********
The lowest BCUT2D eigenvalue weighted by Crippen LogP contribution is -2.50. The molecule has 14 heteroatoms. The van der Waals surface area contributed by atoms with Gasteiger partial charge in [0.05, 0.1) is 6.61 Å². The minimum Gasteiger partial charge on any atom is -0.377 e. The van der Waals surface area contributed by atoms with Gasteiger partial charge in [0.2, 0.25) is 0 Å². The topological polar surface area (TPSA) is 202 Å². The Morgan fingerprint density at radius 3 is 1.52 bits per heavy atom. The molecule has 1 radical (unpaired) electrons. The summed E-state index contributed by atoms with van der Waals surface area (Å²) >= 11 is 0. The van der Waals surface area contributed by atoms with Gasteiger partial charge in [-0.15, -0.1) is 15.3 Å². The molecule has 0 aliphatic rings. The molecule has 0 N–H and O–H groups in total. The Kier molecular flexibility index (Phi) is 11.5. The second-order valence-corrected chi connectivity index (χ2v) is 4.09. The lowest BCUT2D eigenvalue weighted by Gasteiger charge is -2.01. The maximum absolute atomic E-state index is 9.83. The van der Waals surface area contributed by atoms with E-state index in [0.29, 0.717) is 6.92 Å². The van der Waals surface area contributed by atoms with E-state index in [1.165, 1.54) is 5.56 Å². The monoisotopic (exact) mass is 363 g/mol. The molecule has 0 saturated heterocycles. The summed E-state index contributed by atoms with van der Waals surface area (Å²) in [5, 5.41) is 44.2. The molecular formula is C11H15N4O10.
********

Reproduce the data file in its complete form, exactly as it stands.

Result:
The lowest BCUT2D eigenvalue weighted by Crippen LogP contribution is -2.50. The molecule has 14 heteroatoms. The van der Waals surface area contributed by atoms with Gasteiger partial charge in [0.05, 0.1) is 6.61 Å². The minimum Gasteiger partial charge on any atom is -0.377 e. The van der Waals surface area contributed by atoms with Gasteiger partial charge in [0.2, 0.25) is 0 Å². The topological polar surface area (TPSA) is 202 Å². The Morgan fingerprint density at radius 3 is 1.52 bits per heavy atom. The molecule has 1 radical (unpaired) electrons. The summed E-state index contributed by atoms with van der Waals surface area (Å²) >= 11 is 0. The van der Waals surface area contributed by atoms with Gasteiger partial charge in [-0.15, -0.1) is 15.3 Å². The molecule has 0 aliphatic rings. The molecule has 0 N–H and O–H groups in total. The Kier molecular flexibility index (Phi) is 11.5. The second-order valence-corrected chi connectivity index (χ2v) is 4.09. The lowest BCUT2D eigenvalue weighted by Gasteiger charge is -2.01. The maximum absolute atomic E-state index is 9.83. The van der Waals surface area contributed by atoms with E-state index in [0.29, 0.717) is 6.92 Å². The van der Waals surface area contributed by atoms with E-state index in [1.165, 1.54) is 5.56 Å². The monoisotopic (exact) mass is 363 g/mol. The molecule has 0 saturated heterocycles. The summed E-state index contributed by atoms with van der Waals surface area (Å²) in [5, 5.41) is 44.2. The molecular formula is C11H15N4O10.